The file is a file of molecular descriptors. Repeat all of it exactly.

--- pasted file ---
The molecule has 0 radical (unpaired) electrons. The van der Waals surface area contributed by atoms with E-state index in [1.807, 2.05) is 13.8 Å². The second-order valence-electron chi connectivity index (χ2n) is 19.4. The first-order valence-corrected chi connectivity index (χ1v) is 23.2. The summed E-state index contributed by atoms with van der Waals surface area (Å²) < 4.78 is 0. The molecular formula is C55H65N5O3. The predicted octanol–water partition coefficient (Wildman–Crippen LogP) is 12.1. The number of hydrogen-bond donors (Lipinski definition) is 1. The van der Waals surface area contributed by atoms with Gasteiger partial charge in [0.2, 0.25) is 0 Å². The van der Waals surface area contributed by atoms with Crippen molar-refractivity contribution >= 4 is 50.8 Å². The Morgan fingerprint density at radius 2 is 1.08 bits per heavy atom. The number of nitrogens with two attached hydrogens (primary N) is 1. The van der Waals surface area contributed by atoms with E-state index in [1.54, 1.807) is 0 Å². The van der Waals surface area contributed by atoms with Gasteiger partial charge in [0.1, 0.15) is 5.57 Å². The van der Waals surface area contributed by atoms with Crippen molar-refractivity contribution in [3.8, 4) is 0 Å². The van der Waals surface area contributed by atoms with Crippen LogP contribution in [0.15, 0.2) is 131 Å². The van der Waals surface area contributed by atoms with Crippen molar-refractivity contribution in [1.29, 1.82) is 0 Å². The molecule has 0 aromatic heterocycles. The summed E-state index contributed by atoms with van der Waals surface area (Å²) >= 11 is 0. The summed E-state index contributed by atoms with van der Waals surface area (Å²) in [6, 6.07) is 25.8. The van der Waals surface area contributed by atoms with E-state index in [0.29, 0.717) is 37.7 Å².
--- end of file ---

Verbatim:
The molecule has 0 radical (unpaired) electrons. The van der Waals surface area contributed by atoms with E-state index in [1.807, 2.05) is 13.8 Å². The second-order valence-electron chi connectivity index (χ2n) is 19.4. The first-order valence-corrected chi connectivity index (χ1v) is 23.2. The summed E-state index contributed by atoms with van der Waals surface area (Å²) < 4.78 is 0. The molecular formula is C55H65N5O3. The predicted octanol–water partition coefficient (Wildman–Crippen LogP) is 12.1. The number of hydrogen-bond donors (Lipinski definition) is 1. The van der Waals surface area contributed by atoms with Gasteiger partial charge in [0.2, 0.25) is 0 Å². The van der Waals surface area contributed by atoms with Crippen molar-refractivity contribution >= 4 is 50.8 Å². The Morgan fingerprint density at radius 2 is 1.08 bits per heavy atom. The number of nitrogens with two attached hydrogens (primary N) is 1. The van der Waals surface area contributed by atoms with E-state index in [1.54, 1.807) is 0 Å². The van der Waals surface area contributed by atoms with Gasteiger partial charge in [0.1, 0.15) is 5.57 Å². The van der Waals surface area contributed by atoms with Crippen molar-refractivity contribution in [3.8, 4) is 0 Å². The van der Waals surface area contributed by atoms with Crippen LogP contribution in [0.15, 0.2) is 131 Å². The van der Waals surface area contributed by atoms with Crippen molar-refractivity contribution in [1.29, 1.82) is 0 Å². The molecule has 0 aromatic heterocycles. The summed E-state index contributed by atoms with van der Waals surface area (Å²) >= 11 is 0. The summed E-state index contributed by atoms with van der Waals surface area (Å²) in [6, 6.07) is 25.8. The van der Waals surface area contributed by atoms with E-state index in [0.29, 0.717) is 37.7 Å².